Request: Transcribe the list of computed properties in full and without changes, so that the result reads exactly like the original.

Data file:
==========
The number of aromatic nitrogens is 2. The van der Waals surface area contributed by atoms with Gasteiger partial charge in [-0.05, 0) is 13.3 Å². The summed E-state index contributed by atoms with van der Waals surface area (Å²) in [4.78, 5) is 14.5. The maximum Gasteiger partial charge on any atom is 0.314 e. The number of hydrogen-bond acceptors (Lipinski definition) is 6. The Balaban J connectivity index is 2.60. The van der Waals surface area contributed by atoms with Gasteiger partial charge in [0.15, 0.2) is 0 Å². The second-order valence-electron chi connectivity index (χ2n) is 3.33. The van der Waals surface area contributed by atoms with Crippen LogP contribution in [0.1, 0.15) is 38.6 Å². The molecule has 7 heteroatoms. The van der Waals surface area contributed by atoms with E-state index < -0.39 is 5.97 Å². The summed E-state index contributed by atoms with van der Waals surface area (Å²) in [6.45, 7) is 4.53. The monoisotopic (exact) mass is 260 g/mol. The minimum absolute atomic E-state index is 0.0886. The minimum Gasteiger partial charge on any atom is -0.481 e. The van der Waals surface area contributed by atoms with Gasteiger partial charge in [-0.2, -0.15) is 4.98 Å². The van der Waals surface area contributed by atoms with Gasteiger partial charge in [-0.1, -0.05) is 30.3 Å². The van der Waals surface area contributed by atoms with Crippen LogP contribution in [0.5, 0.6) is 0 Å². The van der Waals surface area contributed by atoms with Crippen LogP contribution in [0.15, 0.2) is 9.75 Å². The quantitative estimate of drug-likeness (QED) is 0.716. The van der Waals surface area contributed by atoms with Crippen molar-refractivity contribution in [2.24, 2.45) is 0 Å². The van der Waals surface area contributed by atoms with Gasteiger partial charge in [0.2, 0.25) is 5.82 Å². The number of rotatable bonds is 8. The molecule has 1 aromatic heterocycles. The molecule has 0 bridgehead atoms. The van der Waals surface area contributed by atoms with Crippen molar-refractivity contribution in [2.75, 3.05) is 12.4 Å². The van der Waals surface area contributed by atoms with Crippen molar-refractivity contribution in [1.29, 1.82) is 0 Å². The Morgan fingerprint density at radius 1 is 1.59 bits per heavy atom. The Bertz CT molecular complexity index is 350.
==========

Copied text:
The number of aromatic nitrogens is 2. The van der Waals surface area contributed by atoms with Gasteiger partial charge in [-0.05, 0) is 13.3 Å². The summed E-state index contributed by atoms with van der Waals surface area (Å²) in [4.78, 5) is 14.5. The maximum Gasteiger partial charge on any atom is 0.314 e. The number of hydrogen-bond acceptors (Lipinski definition) is 6. The Balaban J connectivity index is 2.60. The van der Waals surface area contributed by atoms with Gasteiger partial charge in [0.15, 0.2) is 0 Å². The second-order valence-electron chi connectivity index (χ2n) is 3.33. The van der Waals surface area contributed by atoms with Crippen LogP contribution in [0.1, 0.15) is 38.6 Å². The molecule has 7 heteroatoms. The van der Waals surface area contributed by atoms with E-state index < -0.39 is 5.97 Å². The summed E-state index contributed by atoms with van der Waals surface area (Å²) in [6.45, 7) is 4.53. The monoisotopic (exact) mass is 260 g/mol. The minimum absolute atomic E-state index is 0.0886. The minimum Gasteiger partial charge on any atom is -0.481 e. The van der Waals surface area contributed by atoms with Gasteiger partial charge in [-0.2, -0.15) is 4.98 Å². The van der Waals surface area contributed by atoms with Gasteiger partial charge in [-0.1, -0.05) is 30.3 Å². The van der Waals surface area contributed by atoms with Crippen LogP contribution in [0.5, 0.6) is 0 Å². The van der Waals surface area contributed by atoms with Crippen LogP contribution in [0.15, 0.2) is 9.75 Å². The quantitative estimate of drug-likeness (QED) is 0.716. The van der Waals surface area contributed by atoms with Crippen molar-refractivity contribution in [2.24, 2.45) is 0 Å². The van der Waals surface area contributed by atoms with Gasteiger partial charge in [0.2, 0.25) is 5.82 Å². The number of rotatable bonds is 8. The molecule has 1 aromatic heterocycles. The molecule has 0 bridgehead atoms. The van der Waals surface area contributed by atoms with Crippen molar-refractivity contribution in [2.75, 3.05) is 12.4 Å². The van der Waals surface area contributed by atoms with Crippen molar-refractivity contribution in [1.29, 1.82) is 0 Å². The Morgan fingerprint density at radius 1 is 1.59 bits per heavy atom. The Bertz CT molecular complexity index is 350.